Messages from the President

Patriot’s Day, Monday April 15 edition

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Patriot’s Day, Monday April 15 edition

First off, my congratulations to the UMPI Student Government and its Board of Trustees Representative for organizing this year’s remarkable UMS Student Government Conference: 21st Century Leadership: LEADing with Purpose, held right here at UMPI this past Saturday and Sunday.

Evan Zarkadas (BOT student rep), Matt Payan (President), Adam Weyeneth (VP), Rebecca Dilenback (Treasurer), Dacian Robert (Secretary), along with Senators Sean Miller and Max Bushman, and the Production Chair, Laura Fitzgerald, all contributed to make for a memorable event. Special thanks to the following individuals for their involvement in individual sessions:

Violet Washburn, who advises the SGA, who led an early Saturday morning session on “Building Leaders to Make a Better World”:
Martin Puckett (PI City Manager and member of the UMPI Foundation) and Mike Chasse (PI councilman and Bike, Board and Ski Shop) presented a session on “Strategy and Strategic Thinking”;
Martin Puckett, Deborah Roark (Exec Dir of Development), Bill Flagg (Dir of Community Relations and Development at Cary and an UMPI BOV member), and Harold “Trey” Stewart (our House District 145 representative and Republican Caucus Assistant Leader, or “Whip,” and UMPI BOV member) led a discussion on “Community and Leadership”;
Jim Gerritsen (Wood Prairie Farm) led a great session on the history of potatoes in Aroostook, specifically organic farming, and the challenges organic farmers face today;
Chancellor James Page and Trustees Kelly Martin and Trevor Hustus led a session on Leadership and the Board of Trustees;
and Jason Parent (Exec Dir and CAO of ACAP, UMPI BOV member) closed the event with a talk on “Leading with Vision and Purpose.”

And Evan Zarakadas even managed to ensure that he and I wore exactly the same attire, right down to our “Civility” pin, at the opening session! (see photo)

It was great to see an event in which UMPI students and graduates held an originating role over three years ago have such a successful session up here in the County!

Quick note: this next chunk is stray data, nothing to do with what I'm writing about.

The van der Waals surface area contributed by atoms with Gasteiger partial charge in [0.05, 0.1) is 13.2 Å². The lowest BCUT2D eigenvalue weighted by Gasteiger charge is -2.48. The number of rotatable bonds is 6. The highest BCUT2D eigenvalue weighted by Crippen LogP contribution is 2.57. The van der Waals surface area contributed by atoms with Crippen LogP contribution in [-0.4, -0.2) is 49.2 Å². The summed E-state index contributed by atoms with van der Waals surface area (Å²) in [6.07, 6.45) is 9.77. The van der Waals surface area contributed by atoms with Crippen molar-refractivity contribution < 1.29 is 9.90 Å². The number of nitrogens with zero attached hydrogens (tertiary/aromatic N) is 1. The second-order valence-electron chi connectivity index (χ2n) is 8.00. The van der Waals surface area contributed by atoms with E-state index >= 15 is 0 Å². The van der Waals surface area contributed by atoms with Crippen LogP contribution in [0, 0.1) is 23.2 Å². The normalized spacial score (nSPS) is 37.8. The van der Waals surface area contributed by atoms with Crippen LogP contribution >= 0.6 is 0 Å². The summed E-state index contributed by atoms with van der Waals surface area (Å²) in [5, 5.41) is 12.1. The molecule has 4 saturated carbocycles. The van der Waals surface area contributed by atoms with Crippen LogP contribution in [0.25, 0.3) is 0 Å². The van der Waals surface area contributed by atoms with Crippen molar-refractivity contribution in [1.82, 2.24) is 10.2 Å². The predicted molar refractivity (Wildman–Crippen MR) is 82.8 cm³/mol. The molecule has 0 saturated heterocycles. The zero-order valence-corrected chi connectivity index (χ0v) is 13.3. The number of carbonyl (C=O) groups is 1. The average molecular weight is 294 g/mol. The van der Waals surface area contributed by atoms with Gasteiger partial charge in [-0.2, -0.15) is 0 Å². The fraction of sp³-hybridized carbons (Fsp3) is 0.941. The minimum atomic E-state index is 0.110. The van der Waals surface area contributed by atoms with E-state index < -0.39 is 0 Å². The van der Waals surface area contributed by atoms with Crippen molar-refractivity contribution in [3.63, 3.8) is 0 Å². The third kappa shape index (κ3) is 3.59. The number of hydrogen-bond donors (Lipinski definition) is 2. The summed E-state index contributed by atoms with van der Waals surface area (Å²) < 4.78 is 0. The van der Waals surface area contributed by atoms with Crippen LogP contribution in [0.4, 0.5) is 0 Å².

Second, and this follows nicely with UMPI’s leadership roles, in terms of building leaders of the future and providing leadership in education and community engagement today: The BDN reported today on the growth of enrollment within the University of Maine System, the strongest system-wide growth in New England:
This growth is due in no small part to the work that you have accomplished here at UMPI; indeed, we are both a “microcosm” of the overall System growth and a substantial reason for that growth in and of itself. Our work in developing new programs, attracting learners from Presque Isle to Portland (Oregon!!!!), as well as internationally; our work with Early College in the high schools; with adults and working learners in our YourPace programming; as well as our work in helping our students to graduate on time with the least possible debt in all of New England– all of this contributes to our recent success and helps us to reverse a decade-long slide in enrollments even against the most serious demographic odds in the entire nation.

The sort of work that we all do– as exemplified by this weekend’s Student Government Conference and the individuals from the campus and community who contributed to its success– is what makes ongoing success possible.

But certainly not easy.

When I opened up the the article online, what showed up as an advertisement? A nicely placed announcement of a for-profit university competitor for Maine student enrollments, trumpeting their own technology/cybersecurity programming (online). This only underscores the importance of our work in evolving our institution: both in terms of the programs we offer (including Cybersecurity next year!) and our role in preparing our students as future professionals and *leaders* who will be able to engage a global economy and all its challenges and opportunities. Specifically, a global (and local) economy that is being shaped by the Fourth Industrial Revolution (see for more info, which I highly recommend).

As I told the students on Saturday afternoon: “One of the great promises of the Fourth Industrial Revolution is its potential to improve the quality of life for much more of the world’s population–but this can only occur if higher education demonstrates its own capacity to adapt and effectively prepare students to be leaders, not just followers, within this future landscape. And make no mistake, that process is happening right now, as we speak–it’s just a matter of which organizations are making these deliberate evolutionary choices.”